Firefox 2 launch keeps up pressure on Internet Explorer

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Firefox 2 launch keeps up pressure on Internet Explorer

Antony Savvas

Mozilla has launched Firefox 2, the next generation release of its open-source browser, which is second in the browser market only to Internet Explorer.

Firefox 2 has been released a week after Microsoft launched its Internet Explorer 7 browser with improved security and extra functionality.

Internet Explorer has around 85% of the browser market and Firefox more than 10%, but its share is continuing to rise at the expense of IE.

Firefox 2 also offers greater security protection and improved functionality.

The user interface has also been updated to improve useability without altering familiarity, said Mozilla.

Built-in phishing protection warns users when they encounter suspected fake websites, and offers to return the user to their home page.

Phishing Protection is turned on by default, and works by checking sites against either a local or online list of known phishing sites.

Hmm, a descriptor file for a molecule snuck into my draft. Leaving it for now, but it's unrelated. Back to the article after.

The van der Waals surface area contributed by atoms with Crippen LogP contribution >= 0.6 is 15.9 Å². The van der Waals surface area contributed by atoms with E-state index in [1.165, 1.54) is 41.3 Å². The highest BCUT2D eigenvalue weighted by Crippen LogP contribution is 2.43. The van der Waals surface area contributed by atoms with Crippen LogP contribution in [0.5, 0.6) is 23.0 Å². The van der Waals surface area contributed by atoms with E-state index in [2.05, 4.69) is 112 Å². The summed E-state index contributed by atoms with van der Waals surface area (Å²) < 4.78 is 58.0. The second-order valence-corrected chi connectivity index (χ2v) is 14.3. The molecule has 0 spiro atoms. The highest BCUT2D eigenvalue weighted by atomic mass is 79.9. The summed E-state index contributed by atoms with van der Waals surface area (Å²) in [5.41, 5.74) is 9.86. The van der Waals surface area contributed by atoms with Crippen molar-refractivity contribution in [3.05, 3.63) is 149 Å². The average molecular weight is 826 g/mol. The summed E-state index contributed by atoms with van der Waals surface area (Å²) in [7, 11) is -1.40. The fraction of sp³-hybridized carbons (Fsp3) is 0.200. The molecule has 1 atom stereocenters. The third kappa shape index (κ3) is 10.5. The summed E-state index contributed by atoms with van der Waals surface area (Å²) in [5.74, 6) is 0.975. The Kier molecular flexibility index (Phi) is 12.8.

This list is automatically downloaded and regularly updated when the Phishing Protection feature is enabled.

Enhanced search capabilities see search term suggestions now appearing as users type into the integrated search box when using the Google, Yahoo! or Answers.com search engines.

And improved tabbed browsing sees Firefox open links in new tabs instead of new windows, with each tab having a close-tab button.

Power users who open more tabs than can fit in a single window will see arrows on the left and right side of the tab strip that let them scroll back and forth between their tabs.

The History menu keeps a list of recently closed tabs, and a shortcut lets users quickly re-open an accidentally closed tab.

The new Session Restore feature restores windows, tabs, text typed in forms, and in-progress downloads from the last user session.

It will be activated automatically when installing an application update or extension, and users will be asked if they want to resume their previous session after a system crash.

Users can also decide how to handle web feeds, either subscribing to them via a web service or in a standalone RSS reader, or adding them as Live Bookmarks.

A new built-in spell checker also enables users to quickly check the spelling of text entered into web forms without having to use a separate application.


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